Are there other ways to leverage the collaborative relationship you’ve described?

Yes – once finance and operators are on the same page, the budgeting process improves. Business operators understand and support budgetary decisions and are capable of being directly involved in budget development. That leads to more accountability for operators in managing those budgets. The relationship is strengthened through collaboration, combining top-down and bottom-up approaches. If you’d like to know more about operational review process and how to break down silos, then check out our free guide:

 

operational review program

 

And remember: rethinking the role of your financial planning and analysis organization and refocusing finance to become a driver of performance and profitability doesn’t happen overnight. If you’d like to know how 8020 Consulting’s expertise can make a significant difference, leading to a successful bottom line impact, then contact us for more information.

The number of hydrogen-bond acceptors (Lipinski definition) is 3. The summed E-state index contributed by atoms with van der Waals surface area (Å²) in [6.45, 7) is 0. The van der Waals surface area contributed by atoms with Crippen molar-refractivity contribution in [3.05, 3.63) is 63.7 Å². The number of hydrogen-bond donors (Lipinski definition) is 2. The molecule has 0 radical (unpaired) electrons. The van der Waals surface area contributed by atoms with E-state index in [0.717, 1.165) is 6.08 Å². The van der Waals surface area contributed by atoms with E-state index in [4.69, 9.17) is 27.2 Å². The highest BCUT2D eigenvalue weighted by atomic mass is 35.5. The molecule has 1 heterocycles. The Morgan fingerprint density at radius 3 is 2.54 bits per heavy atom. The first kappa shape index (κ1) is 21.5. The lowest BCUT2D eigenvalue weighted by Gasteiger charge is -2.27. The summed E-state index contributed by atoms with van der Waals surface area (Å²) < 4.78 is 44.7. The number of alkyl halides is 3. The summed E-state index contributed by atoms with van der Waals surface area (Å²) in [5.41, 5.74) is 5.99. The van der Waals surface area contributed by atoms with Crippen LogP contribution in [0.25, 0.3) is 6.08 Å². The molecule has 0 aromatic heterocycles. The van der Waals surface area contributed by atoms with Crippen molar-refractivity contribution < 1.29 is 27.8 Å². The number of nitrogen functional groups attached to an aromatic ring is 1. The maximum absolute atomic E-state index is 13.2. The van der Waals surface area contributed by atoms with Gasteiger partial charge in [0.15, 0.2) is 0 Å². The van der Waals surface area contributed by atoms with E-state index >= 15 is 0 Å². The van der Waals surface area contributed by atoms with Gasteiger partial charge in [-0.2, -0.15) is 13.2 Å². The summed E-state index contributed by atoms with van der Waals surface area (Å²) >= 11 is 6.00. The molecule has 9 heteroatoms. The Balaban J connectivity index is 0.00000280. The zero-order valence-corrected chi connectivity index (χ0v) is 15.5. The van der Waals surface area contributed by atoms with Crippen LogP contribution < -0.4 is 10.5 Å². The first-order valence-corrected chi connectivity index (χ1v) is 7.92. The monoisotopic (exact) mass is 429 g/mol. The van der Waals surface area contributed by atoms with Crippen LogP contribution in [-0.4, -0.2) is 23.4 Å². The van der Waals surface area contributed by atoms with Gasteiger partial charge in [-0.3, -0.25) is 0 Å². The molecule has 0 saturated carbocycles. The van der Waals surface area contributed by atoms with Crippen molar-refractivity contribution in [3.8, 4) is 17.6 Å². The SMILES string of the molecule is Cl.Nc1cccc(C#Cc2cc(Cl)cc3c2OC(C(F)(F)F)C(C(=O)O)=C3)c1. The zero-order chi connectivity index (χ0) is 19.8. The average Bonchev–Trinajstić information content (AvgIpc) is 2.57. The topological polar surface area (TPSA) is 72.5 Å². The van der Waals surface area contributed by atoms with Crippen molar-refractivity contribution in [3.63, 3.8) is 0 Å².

About the Interviewee

Kalman is a KPMG alumnus with over 10 years of finance leadership experience. His areas of expertise include financial planning & analysis, strategic planning, forecasting, budgeting, complex financial modeling, and data analytics. Kalman served as regional CFO for a Fortune 200 healthcare services provider and built a rental real estate portfolio from the ground up, acquiring distressed properties and stabilizing the assets to create cash flow and equity. His diverse industry experience includes, life sciences, entertainment, automotive, financial services, real estate, healthcare, and technology startups. Kalman received his degree in Financial Analysis and Valuation from the USC Marshall School Business.